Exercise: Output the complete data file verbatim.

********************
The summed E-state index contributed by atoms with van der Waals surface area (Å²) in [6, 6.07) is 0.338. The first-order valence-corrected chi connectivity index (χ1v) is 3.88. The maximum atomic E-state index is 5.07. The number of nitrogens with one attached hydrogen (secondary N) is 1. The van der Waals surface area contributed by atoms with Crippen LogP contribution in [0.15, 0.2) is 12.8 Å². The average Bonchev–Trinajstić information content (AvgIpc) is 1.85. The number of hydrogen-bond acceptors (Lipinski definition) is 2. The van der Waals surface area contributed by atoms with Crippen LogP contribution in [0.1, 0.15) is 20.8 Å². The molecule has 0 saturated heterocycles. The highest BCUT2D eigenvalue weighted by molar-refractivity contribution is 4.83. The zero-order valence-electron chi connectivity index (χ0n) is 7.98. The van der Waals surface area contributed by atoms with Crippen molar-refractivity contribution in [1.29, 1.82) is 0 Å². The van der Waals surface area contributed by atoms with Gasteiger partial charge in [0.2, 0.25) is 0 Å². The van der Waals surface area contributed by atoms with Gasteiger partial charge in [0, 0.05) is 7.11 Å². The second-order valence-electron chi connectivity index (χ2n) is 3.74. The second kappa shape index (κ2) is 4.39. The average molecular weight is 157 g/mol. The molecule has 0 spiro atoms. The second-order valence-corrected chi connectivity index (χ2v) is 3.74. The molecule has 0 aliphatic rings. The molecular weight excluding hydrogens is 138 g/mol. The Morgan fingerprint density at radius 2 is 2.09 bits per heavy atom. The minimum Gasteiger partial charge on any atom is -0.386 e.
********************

The summed E-state index contributed by atoms with van der Waals surface area (Å²) in [6, 6.07) is 0.338. The first-order valence-corrected chi connectivity index (χ1v) is 3.88. The maximum atomic E-state index is 5.07. The number of nitrogens with one attached hydrogen (secondary N) is 1. The van der Waals surface area contributed by atoms with Crippen LogP contribution in [0.15, 0.2) is 12.8 Å². The average Bonchev–Trinajstić information content (AvgIpc) is 1.85. The number of hydrogen-bond acceptors (Lipinski definition) is 2. The van der Waals surface area contributed by atoms with Crippen LogP contribution in [0.1, 0.15) is 20.8 Å². The molecule has 0 saturated heterocycles. The highest BCUT2D eigenvalue weighted by molar-refractivity contribution is 4.83. The zero-order valence-electron chi connectivity index (χ0n) is 7.98. The van der Waals surface area contributed by atoms with Crippen molar-refractivity contribution in [1.29, 1.82) is 0 Å². The van der Waals surface area contributed by atoms with Gasteiger partial charge in [0.2, 0.25) is 0 Å². The van der Waals surface area contributed by atoms with Gasteiger partial charge in [0, 0.05) is 7.11 Å². The second-order valence-electron chi connectivity index (χ2n) is 3.74. The second kappa shape index (κ2) is 4.39. The average molecular weight is 157 g/mol. The molecule has 0 spiro atoms. The second-order valence-corrected chi connectivity index (χ2v) is 3.74. The molecule has 0 aliphatic rings. The molecular weight excluding hydrogens is 138 g/mol. The Morgan fingerprint density at radius 2 is 2.09 bits per heavy atom. The minimum Gasteiger partial charge on any atom is -0.386 e.